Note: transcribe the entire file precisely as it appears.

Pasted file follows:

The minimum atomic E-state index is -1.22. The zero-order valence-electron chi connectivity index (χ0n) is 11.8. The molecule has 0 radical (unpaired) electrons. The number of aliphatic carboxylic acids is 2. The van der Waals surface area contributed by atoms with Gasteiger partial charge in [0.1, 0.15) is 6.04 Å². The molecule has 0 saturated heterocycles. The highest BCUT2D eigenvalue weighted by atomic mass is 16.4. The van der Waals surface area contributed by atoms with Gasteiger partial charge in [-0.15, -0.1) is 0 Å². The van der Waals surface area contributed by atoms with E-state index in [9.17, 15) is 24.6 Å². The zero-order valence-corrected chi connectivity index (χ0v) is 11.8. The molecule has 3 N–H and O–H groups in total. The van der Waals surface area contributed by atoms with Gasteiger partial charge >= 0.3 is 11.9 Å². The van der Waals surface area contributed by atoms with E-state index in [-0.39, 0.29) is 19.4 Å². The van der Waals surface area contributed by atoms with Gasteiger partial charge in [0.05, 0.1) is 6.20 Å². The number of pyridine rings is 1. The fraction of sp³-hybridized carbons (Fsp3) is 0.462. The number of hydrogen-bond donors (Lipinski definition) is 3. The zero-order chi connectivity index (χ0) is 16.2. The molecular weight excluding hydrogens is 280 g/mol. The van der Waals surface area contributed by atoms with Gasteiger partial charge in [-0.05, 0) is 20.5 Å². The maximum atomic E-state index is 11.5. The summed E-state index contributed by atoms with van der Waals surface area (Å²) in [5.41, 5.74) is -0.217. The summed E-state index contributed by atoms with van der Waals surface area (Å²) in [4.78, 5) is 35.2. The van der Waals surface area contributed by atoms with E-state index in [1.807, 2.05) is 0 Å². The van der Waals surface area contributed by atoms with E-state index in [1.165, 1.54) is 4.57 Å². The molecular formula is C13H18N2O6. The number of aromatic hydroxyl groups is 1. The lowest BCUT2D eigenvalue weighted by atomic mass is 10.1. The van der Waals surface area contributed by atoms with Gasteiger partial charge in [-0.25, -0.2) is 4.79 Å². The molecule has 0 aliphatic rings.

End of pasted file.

The minimum atomic E-state index is -1.22. The zero-order valence-electron chi connectivity index (χ0n) is 11.8. The molecule has 0 radical (unpaired) electrons. The number of aliphatic carboxylic acids is 2. The van der Waals surface area contributed by atoms with Gasteiger partial charge in [0.1, 0.15) is 6.04 Å². The molecule has 0 saturated heterocycles. The highest BCUT2D eigenvalue weighted by atomic mass is 16.4. The van der Waals surface area contributed by atoms with Gasteiger partial charge in [-0.15, -0.1) is 0 Å². The van der Waals surface area contributed by atoms with E-state index in [9.17, 15) is 24.6 Å². The zero-order valence-corrected chi connectivity index (χ0v) is 11.8. The molecule has 3 N–H and O–H groups in total. The van der Waals surface area contributed by atoms with Gasteiger partial charge >= 0.3 is 11.9 Å². The van der Waals surface area contributed by atoms with E-state index in [-0.39, 0.29) is 19.4 Å². The van der Waals surface area contributed by atoms with Gasteiger partial charge in [0.05, 0.1) is 6.20 Å². The number of pyridine rings is 1. The fraction of sp³-hybridized carbons (Fsp3) is 0.462. The number of hydrogen-bond donors (Lipinski definition) is 3. The zero-order chi connectivity index (χ0) is 16.2. The molecular weight excluding hydrogens is 280 g/mol. The van der Waals surface area contributed by atoms with Gasteiger partial charge in [-0.05, 0) is 20.5 Å². The maximum atomic E-state index is 11.5. The summed E-state index contributed by atoms with van der Waals surface area (Å²) in [5.41, 5.74) is -0.217. The summed E-state index contributed by atoms with van der Waals surface area (Å²) in [4.78, 5) is 35.2. The van der Waals surface area contributed by atoms with E-state index in [1.807, 2.05) is 0 Å². The van der Waals surface area contributed by atoms with E-state index in [1.165, 1.54) is 4.57 Å². The molecular formula is C13H18N2O6. The number of aromatic hydroxyl groups is 1. The lowest BCUT2D eigenvalue weighted by atomic mass is 10.1. The van der Waals surface area contributed by atoms with Gasteiger partial charge in [-0.25, -0.2) is 4.79 Å². The molecule has 0 aliphatic rings.